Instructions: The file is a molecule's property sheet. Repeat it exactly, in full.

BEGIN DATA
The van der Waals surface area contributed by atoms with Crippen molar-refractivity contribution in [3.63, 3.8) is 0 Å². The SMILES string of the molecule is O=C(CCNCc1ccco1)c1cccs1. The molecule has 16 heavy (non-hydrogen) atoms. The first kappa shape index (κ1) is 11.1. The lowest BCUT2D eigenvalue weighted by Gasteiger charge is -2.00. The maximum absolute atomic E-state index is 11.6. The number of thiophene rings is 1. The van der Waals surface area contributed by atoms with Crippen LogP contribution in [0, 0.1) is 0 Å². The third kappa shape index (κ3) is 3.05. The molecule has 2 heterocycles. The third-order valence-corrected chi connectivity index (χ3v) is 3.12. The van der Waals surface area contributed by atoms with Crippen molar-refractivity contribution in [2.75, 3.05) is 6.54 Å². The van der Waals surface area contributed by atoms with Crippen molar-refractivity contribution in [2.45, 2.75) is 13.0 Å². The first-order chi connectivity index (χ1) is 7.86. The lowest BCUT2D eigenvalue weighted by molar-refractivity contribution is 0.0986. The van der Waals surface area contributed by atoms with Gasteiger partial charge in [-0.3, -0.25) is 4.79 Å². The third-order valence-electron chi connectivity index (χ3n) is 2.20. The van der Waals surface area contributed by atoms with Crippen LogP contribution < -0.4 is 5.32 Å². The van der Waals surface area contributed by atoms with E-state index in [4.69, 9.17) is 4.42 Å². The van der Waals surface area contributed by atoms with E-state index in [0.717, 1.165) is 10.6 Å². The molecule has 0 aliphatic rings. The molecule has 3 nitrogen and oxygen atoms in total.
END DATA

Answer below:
The van der Waals surface area contributed by atoms with Crippen molar-refractivity contribution in [3.63, 3.8) is 0 Å². The SMILES string of the molecule is O=C(CCNCc1ccco1)c1cccs1. The molecule has 16 heavy (non-hydrogen) atoms. The first kappa shape index (κ1) is 11.1. The lowest BCUT2D eigenvalue weighted by Gasteiger charge is -2.00. The maximum absolute atomic E-state index is 11.6. The number of thiophene rings is 1. The van der Waals surface area contributed by atoms with Crippen LogP contribution in [0, 0.1) is 0 Å². The third kappa shape index (κ3) is 3.05. The molecule has 2 heterocycles. The third-order valence-corrected chi connectivity index (χ3v) is 3.12. The van der Waals surface area contributed by atoms with Crippen molar-refractivity contribution in [2.75, 3.05) is 6.54 Å². The van der Waals surface area contributed by atoms with Crippen molar-refractivity contribution in [2.45, 2.75) is 13.0 Å². The first-order chi connectivity index (χ1) is 7.86. The lowest BCUT2D eigenvalue weighted by molar-refractivity contribution is 0.0986. The van der Waals surface area contributed by atoms with Gasteiger partial charge in [-0.3, -0.25) is 4.79 Å². The third-order valence-electron chi connectivity index (χ3n) is 2.20. The van der Waals surface area contributed by atoms with Crippen LogP contribution < -0.4 is 5.32 Å². The van der Waals surface area contributed by atoms with E-state index in [4.69, 9.17) is 4.42 Å². The van der Waals surface area contributed by atoms with E-state index in [0.717, 1.165) is 10.6 Å². The molecule has 0 aliphatic rings. The molecule has 3 nitrogen and oxygen atoms in total.